China's apparent oil demand in March rose 0.5% year over year to 41.55 million metric tons (mt) or an average 9.83 million barrels per day (b/d), a just-released Platts analysis of Chinese government data showed.
The growth in apparent oil demand last month is significantly less than in previous years, when it averaged 1.9% in March 2013 and 4.2% in March 2012.
China’s refinery crude throughput volumes last month rose 2.6% to 9.91 million b/d versus a year ago, according to the latest data from China’s National Bureau of Statistics.
Oil product exports rose 3.4% year over year to 2.74 million mt in March, while imports of oil products slumped more than 24% on an annual basis to 2.37 million mt, a 19-month low, according to China’s General Administration of Customs data released April 10. This made China a net exporter of oil products for the first time since early 2010, at 370,000 mt for the month. This compared with net imports of oil products of 480,000 mt in March 2013.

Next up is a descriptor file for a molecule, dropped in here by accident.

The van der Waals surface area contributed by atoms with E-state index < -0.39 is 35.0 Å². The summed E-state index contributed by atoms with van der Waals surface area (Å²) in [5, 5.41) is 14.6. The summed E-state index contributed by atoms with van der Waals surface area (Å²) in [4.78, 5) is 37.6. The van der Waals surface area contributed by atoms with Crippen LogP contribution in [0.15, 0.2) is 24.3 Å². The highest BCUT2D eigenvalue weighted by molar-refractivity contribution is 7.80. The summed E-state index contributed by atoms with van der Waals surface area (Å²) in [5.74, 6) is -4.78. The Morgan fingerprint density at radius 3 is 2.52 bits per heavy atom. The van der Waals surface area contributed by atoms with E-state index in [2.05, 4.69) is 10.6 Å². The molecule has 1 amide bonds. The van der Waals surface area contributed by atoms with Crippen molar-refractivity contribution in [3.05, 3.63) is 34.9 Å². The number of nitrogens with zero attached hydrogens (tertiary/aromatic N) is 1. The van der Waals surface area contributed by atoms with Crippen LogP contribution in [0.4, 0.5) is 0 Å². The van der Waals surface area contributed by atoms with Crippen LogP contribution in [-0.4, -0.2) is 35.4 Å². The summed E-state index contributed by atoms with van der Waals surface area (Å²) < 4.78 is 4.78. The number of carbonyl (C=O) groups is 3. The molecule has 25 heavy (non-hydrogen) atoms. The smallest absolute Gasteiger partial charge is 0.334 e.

“The net export of oil products is evidence that China is now facing a period of overcapacity as oil product supply outpaces domestic demand,” said Song Yen Ling, Platts senior writer for China. “Refiners are coping by sending more oil products overseas, as well as lowering their run rates.”